Tuesday, September 2, 2008

Is this heaven?

Well, if you're from St. Louis like us and are therefore are a lifelong Cardinals fan, then the answer to that question is simple:
YES, this would be heaven.

Pardon us as we divert from Humboldt County for a moment to share with you the single coolest thing that has ever happened to us:

For 2 days in St. Louis, we were the luckiest SOBs on the face of the earth.

A while back, Danny and I blogged about our love for baseball, the Cardinals, and a book called 3 Nights in August. We threw out a plea toward the gods (who in this case take the human form of actor/comedian Kevin Pollak, whose company Red Bird Cinema had secured the rights to the book) to give us the opportunity to take a crack at adapting the book. We believed then (and do now) that we are the best candidates to bring this incredibly compelling yet narratively challenging source material to the screen. And now that we are actually involved with the project, we had the incredible good fortune of trying to sell ourselves to the manager of the Cardinals and the originator of the project in its book form: Tony La Russa.

Here are some highlights from our experience. Fellow Cards fans, please don't hate us. We have enough self-loathing to deal with already. It all started with ridiculous seats behind home plate:

--From there, we watched the Redbirds defeat the Braves 6-3 on Sunday, August 24. Not a bad way to begin the experience.

--It would get more ridiculous from there, however, when we got our first glimpse behind the curtain as producer John Loar escorted us to Tony's postgame press conference (they don't let strange looking Jews in there without escorts).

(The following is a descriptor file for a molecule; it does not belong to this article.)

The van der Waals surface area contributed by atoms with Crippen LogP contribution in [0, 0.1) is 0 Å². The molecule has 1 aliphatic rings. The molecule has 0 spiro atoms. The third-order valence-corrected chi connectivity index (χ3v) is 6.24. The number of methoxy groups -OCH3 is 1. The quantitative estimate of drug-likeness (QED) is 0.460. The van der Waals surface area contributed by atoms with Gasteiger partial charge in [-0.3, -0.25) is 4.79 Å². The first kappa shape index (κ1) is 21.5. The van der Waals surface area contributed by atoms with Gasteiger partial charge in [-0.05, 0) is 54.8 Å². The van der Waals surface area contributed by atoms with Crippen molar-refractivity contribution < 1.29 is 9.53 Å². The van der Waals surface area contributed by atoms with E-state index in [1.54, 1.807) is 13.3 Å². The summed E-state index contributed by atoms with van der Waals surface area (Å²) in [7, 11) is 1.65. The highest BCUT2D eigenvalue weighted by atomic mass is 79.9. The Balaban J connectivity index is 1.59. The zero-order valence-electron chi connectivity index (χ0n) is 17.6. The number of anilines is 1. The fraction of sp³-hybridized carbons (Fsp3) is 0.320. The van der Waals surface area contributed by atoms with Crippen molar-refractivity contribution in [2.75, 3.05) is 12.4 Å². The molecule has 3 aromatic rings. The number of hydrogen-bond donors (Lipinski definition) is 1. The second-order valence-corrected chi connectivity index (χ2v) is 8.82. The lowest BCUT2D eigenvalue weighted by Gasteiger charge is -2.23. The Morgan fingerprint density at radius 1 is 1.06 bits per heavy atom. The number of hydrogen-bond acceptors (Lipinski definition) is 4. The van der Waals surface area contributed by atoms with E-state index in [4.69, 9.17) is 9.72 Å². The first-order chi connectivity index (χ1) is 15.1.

--We then suddenly found ourselves inside the clubhouse to tour Tony's office, the eating room, locker room, batting cage and dugout. We were shell-shocked into stunned silence as we met several players, coaches and media members (whose material we spend far too much time reading). We also were privy to an incredible moment when Cardinals General Manager John Mozeliak popped his head into Tony's office to discuss some player movement -- Cardinals outfielder Brian Barton had suffered an injury that day, and they had to decide who to call up to replace him. We were allowed to listen in for a minute before Tony and John noticed that Danny was taking copious notes in a moleskin labeled "Cardinals Secrets to be revealed to other teams," and they oddly asked us to leave.

--Later that night, we joined Tony at Albert Pujols' restaurant for an event during which he spoke. The snacks and free drinks were nice, but the insider baseball stories were better. One highlight included Tony reenacting the pep talk given by former Cards shortstop (and World Series MVP) David Eckstein, for which the diminutive shortstop had stood on a chair to speak to his teammates.

--After the event, we had the first of two consecutive dinners (not on the same night, mind you) with Tony as well a few of his friends, including Ed Curtis, who we owe a special thanks for the kindness he showed in taking us under his wing and leading us around Busch Stadium.